Although many lumpfish studies state that individuals have been tagged, there are no empirical peer-reviewed data, to the authors’ knowledge, on the effects of tagging on lumpfish growth and survival. Therefore, for ethical consideration and validation of results prior to the initiation of a large-scale tagging study, it was deemed necessary to undertake an evaluation of this species acceptance of PIT tags. This study was developed to consider the suitability of 10–20 g lumpfish for intraperitoneal tagging with 12.5 mm × 2.1-mm PIT tag by assessing: (1) survival of tagged fish up to 1-month post-tagging (2) growth and condition of tagged fish and (3) tag retention for juvenile lumpfish.

Materials and methods

Lumpfish origins and rearing

Lumpfish eggs were sourced from an Icelandic hatchery and transported to Ireland. These were disinfected (Pyceze®, as directed by the manufacturer) on arrival at Carna Research Station (CRS) (National University of Ireland, Galway) and maintained in standard lumpfish egg incubation cones (recirculating system). On hatching, larvae were reared in 440 L square glass re-enforced plastic (GRP) tanks, in the same recirculating system as the egg cones, at 10.0 ± 0.6 °C. After 2 months, all fish were transferred to flow-through tanks (1200 L) for ongrowing. Feed (Otohime®) was administered using belt feeders (recirculating system) and Linn® automatic feeders (flow-through system). Feeders were set to distribute feed for approximately 14 h per day, while belt feeders released feed on a continuous basis; the Linn® feeders were set to dispense feed at regular intervals (every 15–20 min). A simulated photoperiod of 16 h light and 8 h dark was maintained using overhead lights on a timer. Fish were fed during light hours at various rates (1–10% of total biomass) depending on fish size. All tanks were cleaned regularly to prevent build-up of waste, and water quality data (temperature and oxygen) were taken twice daily using a hand-held Oxyguard® Probe. Water in the recirculating system was exchanged at a rate of 20–25% every other day to maintain water quality, a standard practice developed for this system in CRS.

Experimental tanks and set up

Lumpfish were housed in either rectangular tanks ca. 200 L or square tanks (1200 L). All tanks were fed with ambient flow-through sea water that had been filtered via both drum and UV filtration systems. Ambient water temperature ranged between 2.9 and 8.8 °C throughout the duration of the study. Fish were fed for the duration of the tagging study using Linn® automatic feeders as described above, with a photoperiod of 16:8 light/dark.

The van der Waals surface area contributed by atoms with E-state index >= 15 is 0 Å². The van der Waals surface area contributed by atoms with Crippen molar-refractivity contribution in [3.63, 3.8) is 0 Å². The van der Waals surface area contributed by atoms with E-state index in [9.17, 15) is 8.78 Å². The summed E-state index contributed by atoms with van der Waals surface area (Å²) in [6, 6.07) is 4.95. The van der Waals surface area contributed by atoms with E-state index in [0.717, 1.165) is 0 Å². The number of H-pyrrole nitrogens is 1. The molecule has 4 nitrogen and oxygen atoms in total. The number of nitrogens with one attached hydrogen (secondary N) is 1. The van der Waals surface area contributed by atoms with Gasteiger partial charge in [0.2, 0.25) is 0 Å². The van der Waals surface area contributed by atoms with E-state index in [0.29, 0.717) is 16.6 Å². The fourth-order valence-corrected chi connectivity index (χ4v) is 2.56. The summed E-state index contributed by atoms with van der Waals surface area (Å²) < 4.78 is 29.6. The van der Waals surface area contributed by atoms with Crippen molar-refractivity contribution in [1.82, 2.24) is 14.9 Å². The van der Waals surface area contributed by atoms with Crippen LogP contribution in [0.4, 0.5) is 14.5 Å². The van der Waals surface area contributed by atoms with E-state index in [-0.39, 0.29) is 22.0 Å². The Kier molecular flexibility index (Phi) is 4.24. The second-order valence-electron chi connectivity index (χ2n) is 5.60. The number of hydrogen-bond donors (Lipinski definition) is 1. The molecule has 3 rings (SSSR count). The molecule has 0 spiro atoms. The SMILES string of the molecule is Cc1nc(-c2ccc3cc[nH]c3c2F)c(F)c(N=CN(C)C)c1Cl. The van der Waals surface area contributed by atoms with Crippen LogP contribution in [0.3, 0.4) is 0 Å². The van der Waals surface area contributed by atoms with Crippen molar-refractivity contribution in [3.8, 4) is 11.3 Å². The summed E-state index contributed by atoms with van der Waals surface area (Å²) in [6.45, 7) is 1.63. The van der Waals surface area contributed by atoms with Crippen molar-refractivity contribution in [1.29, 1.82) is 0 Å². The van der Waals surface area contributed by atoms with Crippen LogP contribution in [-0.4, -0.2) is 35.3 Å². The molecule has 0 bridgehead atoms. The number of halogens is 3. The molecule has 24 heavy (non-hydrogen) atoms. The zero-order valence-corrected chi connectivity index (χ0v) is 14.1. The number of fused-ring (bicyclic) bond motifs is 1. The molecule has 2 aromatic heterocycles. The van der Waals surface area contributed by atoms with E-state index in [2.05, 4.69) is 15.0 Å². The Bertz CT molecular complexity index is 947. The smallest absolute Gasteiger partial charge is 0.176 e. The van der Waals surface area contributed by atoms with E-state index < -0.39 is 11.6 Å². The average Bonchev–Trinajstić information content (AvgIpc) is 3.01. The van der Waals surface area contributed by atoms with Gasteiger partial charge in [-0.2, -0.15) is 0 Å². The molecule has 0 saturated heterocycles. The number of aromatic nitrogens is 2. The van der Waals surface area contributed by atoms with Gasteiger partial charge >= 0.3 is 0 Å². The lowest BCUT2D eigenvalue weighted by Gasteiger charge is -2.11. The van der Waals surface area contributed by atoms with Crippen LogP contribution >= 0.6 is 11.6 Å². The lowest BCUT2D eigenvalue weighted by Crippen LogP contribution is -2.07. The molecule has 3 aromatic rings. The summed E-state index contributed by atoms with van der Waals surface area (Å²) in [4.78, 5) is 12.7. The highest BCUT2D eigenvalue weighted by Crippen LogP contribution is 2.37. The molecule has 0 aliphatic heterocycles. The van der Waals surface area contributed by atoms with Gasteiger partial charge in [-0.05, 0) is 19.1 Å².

At 175 days of post-hatching, 180 fish were randomly assigned to a treatment group and to one of six tanks (1200 L). Treatment groups were (a) anaesthetised and measured (handled treatment) or (b) anaesthetised, measured and PIT tagged (PIT-tagged treatment). A decision was made to maintain three groups of tagged and three groups of non-tagged/handled fish separately (i.e. 61,200 L tanks) because it was unknown whether tags would be lost or not. Mixing both tagged and untagged fish in a tank would prevent researchers from determining tag retention, should any tags be lost. This approach was adapted from several studies [5, 10, 29]. Each tank contained 30 fish, with three replicate tanks giving a total of 90 fish per treatment. All fish were starved for at least 24 h prior to the start of the experiment (standard practice in CRS for finfish sampling to reduce stress) and feeding was initiated 24-h post-tagging [30].

The automatic feeder for one of the control tanks tripped, resulting in the tank being fed partially in the dark during the first week of the study. Only one tank of control fish was affected, and this was corrected in subsequent weeks.

Tagging method

As the lumpfish is a weak swimmer with a short body, preference was given to intraperitoneal tag insertion rather than dorsal muscle insertion so as not to further impede swimming ability. Additionally, as the body cavity was large enough to accommodate a 12.5-mm tag (ca. 0.1 g), it was preferable to the opercular muscle which was considered too small for 10–20 g fish. Juvenile lumpfish (10–20 g) were anaesthetised by immersion in a 100 mg/L solution of Tricaine® [31]. Tag mass was between 1 and 2% of fish mass. When the fish became non-responsive (approximately 50 s), they were removed from the anaesthetic, measured and weighed to the nearest 0.1 mm (total length) and 0.1 g (total weight). At this point, fish from the handled treatment were placed in an observation tank until 30 fish had been measured. Once all 30 fish had recovered, they were placed in their respective study tank. This was repeated for each replicate tank.